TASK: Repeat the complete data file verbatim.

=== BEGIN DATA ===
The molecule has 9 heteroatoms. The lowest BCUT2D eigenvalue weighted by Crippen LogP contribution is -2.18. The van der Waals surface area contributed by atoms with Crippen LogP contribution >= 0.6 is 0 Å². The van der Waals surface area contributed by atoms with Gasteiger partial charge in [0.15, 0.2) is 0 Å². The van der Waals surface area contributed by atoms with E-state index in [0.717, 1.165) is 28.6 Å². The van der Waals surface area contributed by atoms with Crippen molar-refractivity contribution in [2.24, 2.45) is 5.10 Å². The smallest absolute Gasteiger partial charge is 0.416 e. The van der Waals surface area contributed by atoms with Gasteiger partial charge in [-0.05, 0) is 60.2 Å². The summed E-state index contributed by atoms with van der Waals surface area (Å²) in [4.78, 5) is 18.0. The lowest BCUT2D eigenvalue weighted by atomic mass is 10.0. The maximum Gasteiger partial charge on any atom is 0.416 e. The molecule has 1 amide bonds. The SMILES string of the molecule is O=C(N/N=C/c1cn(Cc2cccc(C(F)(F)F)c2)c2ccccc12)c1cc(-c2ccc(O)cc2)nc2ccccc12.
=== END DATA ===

The molecule has 9 heteroatoms. The lowest BCUT2D eigenvalue weighted by Crippen LogP contribution is -2.18. The van der Waals surface area contributed by atoms with Crippen LogP contribution >= 0.6 is 0 Å². The van der Waals surface area contributed by atoms with Gasteiger partial charge in [0.15, 0.2) is 0 Å². The van der Waals surface area contributed by atoms with E-state index in [0.717, 1.165) is 28.6 Å². The van der Waals surface area contributed by atoms with Crippen molar-refractivity contribution in [2.24, 2.45) is 5.10 Å². The smallest absolute Gasteiger partial charge is 0.416 e. The van der Waals surface area contributed by atoms with Gasteiger partial charge in [-0.05, 0) is 60.2 Å². The summed E-state index contributed by atoms with van der Waals surface area (Å²) in [4.78, 5) is 18.0. The lowest BCUT2D eigenvalue weighted by atomic mass is 10.0. The maximum Gasteiger partial charge on any atom is 0.416 e. The molecule has 1 amide bonds. The SMILES string of the molecule is O=C(N/N=C/c1cn(Cc2cccc(C(F)(F)F)c2)c2ccccc12)c1cc(-c2ccc(O)cc2)nc2ccccc12.